The University Gardens site is just off Oglethorpe Boulevard.
ALBANY — University Gardens was supposed to be a promising development in the sand dunes that would've provided affordable housing to low- to moderate-income residents and seniors. Now, it's costing the taxpayers of Albany a half-million dollars in the largest failed housing boondoggle yet.
As first reported Tuesday ont Albanyherald.com, the City Commission, with little discussion, voted 6-0 (with a vacant seat still open for Ward II) to authorize repayment of the funds from the city's general fund to the U.S. Department of Housing and Urban Development.
By repaying the money, city staffers told commissioners that HUD would then turn around and place $500,000 into a revolving loan fund, which is part of the Community Development Block Grant Program meant to help spur community improvements.
The only question came from Ward IV Commissioner Roger Marietta, who asked Community and Economic Development Director Latoya Cutts if the money HUD puts back into the CDBG program could be used to demolish blight "like the Heritage House?"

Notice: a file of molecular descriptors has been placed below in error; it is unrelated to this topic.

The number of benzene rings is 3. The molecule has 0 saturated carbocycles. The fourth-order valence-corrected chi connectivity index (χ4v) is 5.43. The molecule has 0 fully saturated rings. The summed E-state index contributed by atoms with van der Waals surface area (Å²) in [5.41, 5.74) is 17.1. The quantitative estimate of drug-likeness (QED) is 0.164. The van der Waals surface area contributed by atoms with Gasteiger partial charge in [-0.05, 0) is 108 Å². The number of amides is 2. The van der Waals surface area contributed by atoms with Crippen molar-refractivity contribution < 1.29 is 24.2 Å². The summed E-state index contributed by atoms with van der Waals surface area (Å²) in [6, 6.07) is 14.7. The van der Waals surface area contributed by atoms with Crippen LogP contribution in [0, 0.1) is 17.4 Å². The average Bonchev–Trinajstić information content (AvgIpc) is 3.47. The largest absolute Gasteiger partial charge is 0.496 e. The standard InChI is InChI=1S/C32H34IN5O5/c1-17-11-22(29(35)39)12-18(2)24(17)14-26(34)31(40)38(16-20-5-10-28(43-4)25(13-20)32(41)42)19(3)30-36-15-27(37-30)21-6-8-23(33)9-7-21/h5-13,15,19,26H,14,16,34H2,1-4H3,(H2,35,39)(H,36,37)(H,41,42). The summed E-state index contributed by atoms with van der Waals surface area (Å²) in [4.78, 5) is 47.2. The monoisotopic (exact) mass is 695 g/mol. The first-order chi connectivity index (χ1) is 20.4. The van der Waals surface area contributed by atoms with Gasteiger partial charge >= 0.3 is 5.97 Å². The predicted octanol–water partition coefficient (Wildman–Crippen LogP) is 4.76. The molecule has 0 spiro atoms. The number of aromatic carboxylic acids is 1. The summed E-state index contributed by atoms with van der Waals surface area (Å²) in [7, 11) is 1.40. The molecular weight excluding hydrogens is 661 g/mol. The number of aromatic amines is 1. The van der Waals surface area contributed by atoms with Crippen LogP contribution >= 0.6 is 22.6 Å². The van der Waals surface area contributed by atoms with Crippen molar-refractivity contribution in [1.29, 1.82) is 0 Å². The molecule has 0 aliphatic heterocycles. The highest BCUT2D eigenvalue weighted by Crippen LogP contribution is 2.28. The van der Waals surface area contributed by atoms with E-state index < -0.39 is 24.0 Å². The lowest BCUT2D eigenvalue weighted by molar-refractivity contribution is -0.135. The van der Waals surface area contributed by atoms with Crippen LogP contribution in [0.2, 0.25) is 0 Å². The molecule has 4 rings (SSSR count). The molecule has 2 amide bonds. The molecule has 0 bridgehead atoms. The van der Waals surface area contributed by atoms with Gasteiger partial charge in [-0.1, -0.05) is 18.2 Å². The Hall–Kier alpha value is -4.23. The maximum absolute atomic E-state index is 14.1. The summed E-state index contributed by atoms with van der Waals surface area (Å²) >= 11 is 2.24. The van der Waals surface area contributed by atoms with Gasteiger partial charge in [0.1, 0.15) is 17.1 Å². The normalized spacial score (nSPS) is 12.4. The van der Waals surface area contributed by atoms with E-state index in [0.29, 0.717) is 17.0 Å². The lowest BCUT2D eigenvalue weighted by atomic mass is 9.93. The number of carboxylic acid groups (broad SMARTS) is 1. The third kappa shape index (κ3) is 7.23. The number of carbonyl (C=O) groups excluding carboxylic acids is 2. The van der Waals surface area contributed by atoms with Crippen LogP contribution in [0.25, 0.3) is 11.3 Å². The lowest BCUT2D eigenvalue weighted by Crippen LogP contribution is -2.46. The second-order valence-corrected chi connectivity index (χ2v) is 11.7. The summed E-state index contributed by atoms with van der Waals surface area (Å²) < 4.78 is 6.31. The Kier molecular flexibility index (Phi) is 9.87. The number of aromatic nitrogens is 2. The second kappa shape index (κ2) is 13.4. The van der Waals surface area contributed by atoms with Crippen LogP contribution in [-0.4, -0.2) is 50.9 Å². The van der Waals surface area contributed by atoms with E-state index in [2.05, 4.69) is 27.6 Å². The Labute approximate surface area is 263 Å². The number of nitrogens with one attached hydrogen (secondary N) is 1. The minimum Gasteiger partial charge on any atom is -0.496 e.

She answered yes.
"It's essentially a wash," Albany Mayor Willie Adams said. "It's a shame that we have gotten to this point, and we need to make sure we carefully watch these kinds of programs in the future so it doesn't happen again, but we'll be getting the money back in a different form in which we can use on demolishing the Heritage House."
University Gardens was to be the second phase of a development that never fully got off the ground in the sand dunes off of Oglethorpe Boulevard.
The developer of the project, which had a tenuous connection to Rod Mullice, who was part of a campaign consulting firm hired by Adams on his first attempt at public office, got an allocation of up to $500,000 to purchase the land for the development, but died before repaying the money to the city.
Capitol City Bank has since started foreclosure proceedings on the property.
In October, city officials received a letter from HUD stating that they had until this coming Monday to either find an eligible project to develop in place of University Gardens or repay the funds.
Tuesday, Cutts told commissioners that finding an alternative before the deadline was "unlikely."
The repayment is the most yet that city officials have had to repay to HUD due to a failed project.
The district attorney's office continues its probe into the circumstances that led to the failed Grovetown project. That project was a low- to moderate-income housing project that received federal HOME funds through the city. Ultimately, the city had to repay $375,000 dollars to HUD because of that project, but asked the DA's office to do an independent investigation of the matter.